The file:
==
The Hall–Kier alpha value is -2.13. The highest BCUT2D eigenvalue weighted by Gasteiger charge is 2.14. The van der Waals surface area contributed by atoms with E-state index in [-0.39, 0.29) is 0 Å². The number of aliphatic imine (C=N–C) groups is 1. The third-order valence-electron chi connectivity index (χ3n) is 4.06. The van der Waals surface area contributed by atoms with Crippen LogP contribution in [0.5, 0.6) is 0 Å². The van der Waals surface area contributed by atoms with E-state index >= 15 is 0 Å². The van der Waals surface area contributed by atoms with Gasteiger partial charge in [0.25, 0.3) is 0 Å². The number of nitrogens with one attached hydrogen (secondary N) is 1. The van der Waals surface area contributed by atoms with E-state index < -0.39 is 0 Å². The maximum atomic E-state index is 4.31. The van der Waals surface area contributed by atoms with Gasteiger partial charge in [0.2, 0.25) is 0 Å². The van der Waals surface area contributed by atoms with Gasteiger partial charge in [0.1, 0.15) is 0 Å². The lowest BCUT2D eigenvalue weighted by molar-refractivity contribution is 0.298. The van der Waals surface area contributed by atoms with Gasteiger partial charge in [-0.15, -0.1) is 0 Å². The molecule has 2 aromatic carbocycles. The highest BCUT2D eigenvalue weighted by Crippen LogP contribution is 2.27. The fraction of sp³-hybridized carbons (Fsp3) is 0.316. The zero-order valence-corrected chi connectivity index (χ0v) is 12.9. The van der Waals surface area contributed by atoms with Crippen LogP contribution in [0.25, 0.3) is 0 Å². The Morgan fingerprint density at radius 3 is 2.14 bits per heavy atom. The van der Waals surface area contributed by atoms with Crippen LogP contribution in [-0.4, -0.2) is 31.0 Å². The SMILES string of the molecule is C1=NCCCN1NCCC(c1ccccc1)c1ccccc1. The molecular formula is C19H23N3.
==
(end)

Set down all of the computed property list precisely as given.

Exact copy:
The Hall–Kier alpha value is -2.13. The highest BCUT2D eigenvalue weighted by Gasteiger charge is 2.14. The van der Waals surface area contributed by atoms with E-state index in [-0.39, 0.29) is 0 Å². The number of aliphatic imine (C=N–C) groups is 1. The third-order valence-electron chi connectivity index (χ3n) is 4.06. The van der Waals surface area contributed by atoms with Crippen LogP contribution in [0.5, 0.6) is 0 Å². The van der Waals surface area contributed by atoms with E-state index >= 15 is 0 Å². The van der Waals surface area contributed by atoms with Gasteiger partial charge in [0.25, 0.3) is 0 Å². The number of nitrogens with one attached hydrogen (secondary N) is 1. The van der Waals surface area contributed by atoms with E-state index < -0.39 is 0 Å². The maximum atomic E-state index is 4.31. The van der Waals surface area contributed by atoms with Gasteiger partial charge in [0.2, 0.25) is 0 Å². The van der Waals surface area contributed by atoms with Gasteiger partial charge in [0.1, 0.15) is 0 Å². The lowest BCUT2D eigenvalue weighted by molar-refractivity contribution is 0.298. The van der Waals surface area contributed by atoms with Gasteiger partial charge in [-0.15, -0.1) is 0 Å². The molecule has 2 aromatic carbocycles. The highest BCUT2D eigenvalue weighted by Crippen LogP contribution is 2.27. The fraction of sp³-hybridized carbons (Fsp3) is 0.316. The zero-order valence-corrected chi connectivity index (χ0v) is 12.9. The van der Waals surface area contributed by atoms with Crippen LogP contribution in [0.25, 0.3) is 0 Å². The Morgan fingerprint density at radius 3 is 2.14 bits per heavy atom. The van der Waals surface area contributed by atoms with Crippen LogP contribution in [-0.4, -0.2) is 31.0 Å². The SMILES string of the molecule is C1=NCCCN1NCCC(c1ccccc1)c1ccccc1. The molecular formula is C19H23N3.